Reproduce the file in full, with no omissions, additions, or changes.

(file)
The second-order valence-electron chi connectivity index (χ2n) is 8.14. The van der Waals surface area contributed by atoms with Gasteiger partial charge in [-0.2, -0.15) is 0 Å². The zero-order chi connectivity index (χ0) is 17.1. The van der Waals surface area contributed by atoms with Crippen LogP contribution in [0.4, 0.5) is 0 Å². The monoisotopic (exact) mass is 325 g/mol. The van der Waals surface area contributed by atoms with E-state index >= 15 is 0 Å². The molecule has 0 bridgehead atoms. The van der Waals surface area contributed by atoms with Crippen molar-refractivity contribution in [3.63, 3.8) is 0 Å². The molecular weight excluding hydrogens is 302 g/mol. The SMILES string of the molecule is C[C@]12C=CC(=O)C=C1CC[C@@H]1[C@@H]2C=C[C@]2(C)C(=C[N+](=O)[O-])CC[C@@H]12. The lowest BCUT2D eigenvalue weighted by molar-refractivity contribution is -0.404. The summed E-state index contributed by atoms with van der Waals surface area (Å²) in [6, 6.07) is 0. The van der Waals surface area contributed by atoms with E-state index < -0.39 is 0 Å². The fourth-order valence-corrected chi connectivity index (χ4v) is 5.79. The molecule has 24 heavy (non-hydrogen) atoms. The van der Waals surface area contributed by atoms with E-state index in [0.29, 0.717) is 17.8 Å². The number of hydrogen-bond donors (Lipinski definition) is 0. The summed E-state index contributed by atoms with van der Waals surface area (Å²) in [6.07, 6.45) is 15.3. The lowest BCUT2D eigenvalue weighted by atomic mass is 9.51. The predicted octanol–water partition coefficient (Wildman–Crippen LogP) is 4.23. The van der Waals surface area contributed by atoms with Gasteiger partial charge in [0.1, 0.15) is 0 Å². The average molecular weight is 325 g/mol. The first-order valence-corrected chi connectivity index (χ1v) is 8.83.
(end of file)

The second-order valence-electron chi connectivity index (χ2n) is 8.14. The van der Waals surface area contributed by atoms with Gasteiger partial charge in [-0.2, -0.15) is 0 Å². The zero-order chi connectivity index (χ0) is 17.1. The van der Waals surface area contributed by atoms with Crippen LogP contribution in [0.4, 0.5) is 0 Å². The monoisotopic (exact) mass is 325 g/mol. The van der Waals surface area contributed by atoms with E-state index >= 15 is 0 Å². The molecule has 0 bridgehead atoms. The van der Waals surface area contributed by atoms with Crippen molar-refractivity contribution in [3.63, 3.8) is 0 Å². The molecular weight excluding hydrogens is 302 g/mol. The SMILES string of the molecule is C[C@]12C=CC(=O)C=C1CC[C@@H]1[C@@H]2C=C[C@]2(C)C(=C[N+](=O)[O-])CC[C@@H]12. The lowest BCUT2D eigenvalue weighted by molar-refractivity contribution is -0.404. The summed E-state index contributed by atoms with van der Waals surface area (Å²) in [6, 6.07) is 0. The van der Waals surface area contributed by atoms with E-state index < -0.39 is 0 Å². The fourth-order valence-corrected chi connectivity index (χ4v) is 5.79. The molecule has 24 heavy (non-hydrogen) atoms. The van der Waals surface area contributed by atoms with E-state index in [0.29, 0.717) is 17.8 Å². The number of hydrogen-bond donors (Lipinski definition) is 0. The summed E-state index contributed by atoms with van der Waals surface area (Å²) in [6.07, 6.45) is 15.3. The lowest BCUT2D eigenvalue weighted by atomic mass is 9.51. The predicted octanol–water partition coefficient (Wildman–Crippen LogP) is 4.23. The van der Waals surface area contributed by atoms with Gasteiger partial charge in [0.1, 0.15) is 0 Å². The average molecular weight is 325 g/mol. The first-order valence-corrected chi connectivity index (χ1v) is 8.83.